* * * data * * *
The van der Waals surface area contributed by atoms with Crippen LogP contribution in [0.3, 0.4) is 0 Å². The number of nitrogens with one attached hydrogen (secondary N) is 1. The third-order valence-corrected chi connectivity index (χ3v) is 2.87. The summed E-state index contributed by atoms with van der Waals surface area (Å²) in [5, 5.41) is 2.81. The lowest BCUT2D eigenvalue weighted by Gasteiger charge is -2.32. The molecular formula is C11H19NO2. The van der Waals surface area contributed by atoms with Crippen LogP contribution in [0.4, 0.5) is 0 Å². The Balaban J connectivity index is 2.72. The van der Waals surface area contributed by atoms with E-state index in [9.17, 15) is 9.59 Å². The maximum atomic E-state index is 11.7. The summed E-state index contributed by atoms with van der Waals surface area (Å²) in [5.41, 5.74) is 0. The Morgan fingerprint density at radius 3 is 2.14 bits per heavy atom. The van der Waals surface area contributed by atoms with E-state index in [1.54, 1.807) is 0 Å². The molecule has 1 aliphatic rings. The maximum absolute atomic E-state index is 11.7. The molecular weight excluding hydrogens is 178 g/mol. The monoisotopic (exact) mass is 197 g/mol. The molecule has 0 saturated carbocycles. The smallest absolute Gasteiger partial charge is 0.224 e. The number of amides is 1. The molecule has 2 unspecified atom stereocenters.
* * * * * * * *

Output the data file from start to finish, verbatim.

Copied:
The van der Waals surface area contributed by atoms with Crippen LogP contribution in [0.3, 0.4) is 0 Å². The number of nitrogens with one attached hydrogen (secondary N) is 1. The third-order valence-corrected chi connectivity index (χ3v) is 2.87. The summed E-state index contributed by atoms with van der Waals surface area (Å²) in [5, 5.41) is 2.81. The lowest BCUT2D eigenvalue weighted by Gasteiger charge is -2.32. The molecular formula is C11H19NO2. The van der Waals surface area contributed by atoms with Crippen LogP contribution in [0.4, 0.5) is 0 Å². The Balaban J connectivity index is 2.72. The van der Waals surface area contributed by atoms with E-state index in [9.17, 15) is 9.59 Å². The maximum atomic E-state index is 11.7. The summed E-state index contributed by atoms with van der Waals surface area (Å²) in [5.41, 5.74) is 0. The Morgan fingerprint density at radius 3 is 2.14 bits per heavy atom. The van der Waals surface area contributed by atoms with E-state index in [1.54, 1.807) is 0 Å². The molecule has 1 aliphatic rings. The maximum absolute atomic E-state index is 11.7. The molecular weight excluding hydrogens is 178 g/mol. The monoisotopic (exact) mass is 197 g/mol. The molecule has 0 saturated carbocycles. The smallest absolute Gasteiger partial charge is 0.224 e. The number of amides is 1. The molecule has 2 unspecified atom stereocenters.